Let’s Talk About: Embracing Your Geekness

July 13th is “Embrace your Geekness� day.  I just found out, and I’m very excited! If you were called a “geek�  in the late 20th century, it meant that you were smart and tech-savvy. Today if you are a “geek� it means that you are an expert or well-informed enthusiast of almost any distinct social group.  I am going to celebrate twice because each of those definitions applies to me.

Teaching geeks will do almost anything to make their students successful.  They collect different teaching strategies so that they can use them to reach students who don’t respond to typical instructional sequences. Teaching geeks like to talk about these strategies and are constantly trying to learn new ones.  You find these teachers in Twitter chats in the evening, or at Edcamps on Saturdays. They spend lots of time trying to find better ways to engage their students, understand the synergy of teaching and learning, or just talk with others who share the same passion.  

Last month, Karen discussed a quote from David Guerin. As both a tech geek and a teaching geek, I totally agree. Schools need teaching geeks.  They bring a palpable enthusiasm into the classroom. Oftentimes their superpower can change lives – not only for their students but their peers as well.  Keeping that level of drive powered up can take a toll on even the best teacher geek. Here are a few ways to get recharged and embrace your geekness as you celebrate on July 13th.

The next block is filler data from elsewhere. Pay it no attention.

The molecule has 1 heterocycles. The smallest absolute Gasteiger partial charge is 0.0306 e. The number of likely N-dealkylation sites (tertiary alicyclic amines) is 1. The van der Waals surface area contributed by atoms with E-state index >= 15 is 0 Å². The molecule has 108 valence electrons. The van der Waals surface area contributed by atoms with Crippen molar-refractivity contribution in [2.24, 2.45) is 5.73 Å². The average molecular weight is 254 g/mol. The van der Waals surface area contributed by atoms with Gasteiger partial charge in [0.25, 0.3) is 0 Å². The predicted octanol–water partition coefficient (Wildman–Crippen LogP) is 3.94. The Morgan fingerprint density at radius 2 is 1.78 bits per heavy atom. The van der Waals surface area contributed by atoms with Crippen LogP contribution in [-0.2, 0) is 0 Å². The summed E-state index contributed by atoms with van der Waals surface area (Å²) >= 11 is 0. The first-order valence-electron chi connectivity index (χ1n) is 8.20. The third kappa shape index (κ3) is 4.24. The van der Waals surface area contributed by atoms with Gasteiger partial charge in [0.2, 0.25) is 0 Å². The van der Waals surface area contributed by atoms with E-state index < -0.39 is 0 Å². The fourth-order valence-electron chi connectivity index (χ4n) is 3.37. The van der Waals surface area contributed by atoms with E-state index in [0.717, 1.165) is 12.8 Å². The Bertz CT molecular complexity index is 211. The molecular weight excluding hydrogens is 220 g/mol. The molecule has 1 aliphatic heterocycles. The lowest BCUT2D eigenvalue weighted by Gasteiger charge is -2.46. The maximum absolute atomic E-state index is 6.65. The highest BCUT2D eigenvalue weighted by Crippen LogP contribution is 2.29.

1. Study a framework.  This summer the TeachersFirst team will be taking a look at the Triple E Framework as part of our book study. The website is a robust source of information on the framework and will provide the tools you need to try application exercises as well.  
  2. Join a Twitter chat.  There are education chats every day of the week.  Here is a searchable list of some of the more popular ones.  Chat archives are available at the website as well.
  3. Take an online class.  The Microsoft Education Community offers a number of online courses for free.  From 21st Century Learning Design to STEM and coding and even Office 365, you can pick a learning path and receive badges and certificates.  Remember – sharing is caring…add a comment or lesson plan while you are there.
  4. Watch a webinar archive.  Many organizations share webinar archives for free even if you are not a member.  Try ASCD, edWeb or TeachersFirst’s OK2Ask webinars.   
  5. Read (and reflect on) a blog post.  There are lots of great blogs out there for teacher geeks.  A few of my favorites include Cult of Pedagogy, Getting Smart, and the ISTE Blog.

What other ways have you found to recharge?  Share in the comments below.

Source: Social Learning
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